Boxing Day cricket: Australia Vs India
Rarely does Morning Mail cover sports. However, when sport overtakes interest in lousy politicians and their mismanagement of the nation’s business we sally to the ramparts under the banner of patriotism. Having become a recent, but novice fan of test cricket when played in Australia, by Australia, this editor adopts the life of a dole bludger by camping in front of the TV for weeks. It’s like watching grass grow, but he athleticism on the field is extraordinary. And, I’m sure my TV is bugged because every time I have nick off to the toilet I hear the crowd roar as another wicket falls. Three times in a row that happened. A TV in the dunny is the only answer. The score is one all as they begin play in Melbourne on Boxing Day, in competition with the Hobart yacht race. I shall be glued to the cricket praying that the obnoxious, cackling little squirt Virat Kohli, probably the best and richest cricketer on earth, gets comprehensively trounced. Should India win I vow to give up curried mongoose on a stick forever!
With Boxing Day fast approaching and Australia locked at 1-1 with India in a riveting series, attention has turned to the MCG pitch with questions as to whether it will produce a surface worthy of the tightly fought contests so far this series.
Boxing Day Test pitch set to offer ‘something for everyone’ according to MCG curator
The MCG was subject to severe criticism last year after the flat track on offer contributed to a soporific draw against England, earning a first ever ‘poor’ rating for an international pitch in Australia.
The pressure to produce a suitable surface was ramped up even further this month after the latest Shield game to be played at the venue ended in another tepid draw — the seventh in eight first class matches at the MCG over the past two seasons.
However, new head curator at the ‘G, Matt Page says that he is much happier with preparations ahead of this year’s Test and that a result will be possible next week.
“We’re pretty happy with where it is at the moment,” Mr Page said of the pitch at the MCG on Sunday morning.
“It’s just a case of monitoring the weather and then adjusting our plans as we see fit, but we’re happy with where it is at and the weather is looking good, so we’re in a pretty good spot at the moment.”
In that fourth Ashes Test last year, the MCG pitch remained almost entirely unchanged after five days play that saw 1,081 runs scored and just 24 wickets fall in five days.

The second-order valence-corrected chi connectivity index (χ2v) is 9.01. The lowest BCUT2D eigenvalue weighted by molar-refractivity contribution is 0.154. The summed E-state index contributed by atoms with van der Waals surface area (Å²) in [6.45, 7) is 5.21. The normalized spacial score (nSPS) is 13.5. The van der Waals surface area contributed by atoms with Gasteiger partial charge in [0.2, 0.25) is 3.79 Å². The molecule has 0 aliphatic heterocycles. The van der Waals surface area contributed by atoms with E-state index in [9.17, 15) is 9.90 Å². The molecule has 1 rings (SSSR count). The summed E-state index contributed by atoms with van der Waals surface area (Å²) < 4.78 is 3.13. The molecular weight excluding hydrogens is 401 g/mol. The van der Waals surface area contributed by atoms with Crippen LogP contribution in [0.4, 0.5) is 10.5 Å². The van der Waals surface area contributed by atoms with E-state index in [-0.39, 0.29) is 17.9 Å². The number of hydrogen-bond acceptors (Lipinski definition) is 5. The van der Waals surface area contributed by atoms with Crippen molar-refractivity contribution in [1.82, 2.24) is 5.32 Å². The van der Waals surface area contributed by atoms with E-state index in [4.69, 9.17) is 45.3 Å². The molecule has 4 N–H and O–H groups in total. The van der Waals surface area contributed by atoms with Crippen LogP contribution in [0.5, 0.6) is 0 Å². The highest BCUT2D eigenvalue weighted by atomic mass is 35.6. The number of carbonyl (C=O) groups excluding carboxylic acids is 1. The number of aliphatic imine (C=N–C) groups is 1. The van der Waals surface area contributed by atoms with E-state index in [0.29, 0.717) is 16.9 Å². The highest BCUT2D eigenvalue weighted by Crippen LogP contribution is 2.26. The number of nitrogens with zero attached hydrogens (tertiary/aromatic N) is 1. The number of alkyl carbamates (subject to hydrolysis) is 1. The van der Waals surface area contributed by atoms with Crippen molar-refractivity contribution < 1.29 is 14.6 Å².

Under new regulations introduced this year, a ‘poor’ pitch will now result in a venue being given three demerit points, with the ICC having the power to strip a ground of the right to host international fixtures for two years should it accumulate 10 demerit points over a five-year period.
Last year the MCG received a US$15,000 fine — which could increase to $US30,000 if it receives another poor rating in the next five years.
That prompted a series of changes to be made by new curator Mr Page, who moved from his job at the WACA at the start of the year, including reducing the number of pitches from 10 to seven to instigate more natural wear into the pitches, and placing a bed of sand under the drop-in pitches to create a more natural environment.
“Everything that we’ve done we’re optimistic about and we’ve had positive signs so far. It is still early days, but we’re happy with where we’re at,” Mr Page said.
‘We’ll make sure that it won’t happen again’
Victoria and Western Australia played out yet another run-laden draw on the ground earlier this month.
But Mr Page moved to address those concerns, saying he had experimented with different options in the Shield to help prepare the best possible pitch for Boxing Day.
“We had three Shield games leading into this, and the big plan for us was to play around with a few things to make sure we get it right for Boxing Day.
“We’ve got some things right … and other things that we wanted to improve on.
“We tried to get [the pitch for the Western Australia game] a little bit harder and a little bit drier — but I guess we didn’t get the result that we wanted. But we learned from that and we’ll make sure that it won’t happen again.”
Mr Page instead said that the pitch will more closely resemble the second Shield game at the venue so far this summer, a rain-affected draw with South Australia.
“I think [the Boxing Day pitch] will be very similar to the South Australia [match], which we were probably happy with the most,” Mr Page said.
“We were unlucky not to get a result because losing the last day through rain but there seemed to be a bit there for everyone.”
The focus on pitches has rarely been higher in Australia, particularly after the much-praised Perth Stadium pitch was surprisingly handed an ‘average’ rating form the ICC earlier this month, a move that was met with much criticism from former players.
Mr Page admitted to feeling the pressure as Boxing Day approaches, but said that there was also a lot of excitement ahead of Australian cricket’s biggest day and that last year did not affect his mindset.
“Look, it doesn’t matter what pitch you prepared last year and what rating you get,” Mr Page said.
“Every year you try and do the best possible job that you can, and whether you succeeded the year before or it didn’t go quite as planned, there’s still pressure there.
“We’re just trying to provide a pitch that gives [the bowlers] opportunities, and if a batsman gets in on it, then he gets the opportunity to score some runs. That’s what we’re ultimately trying to produce.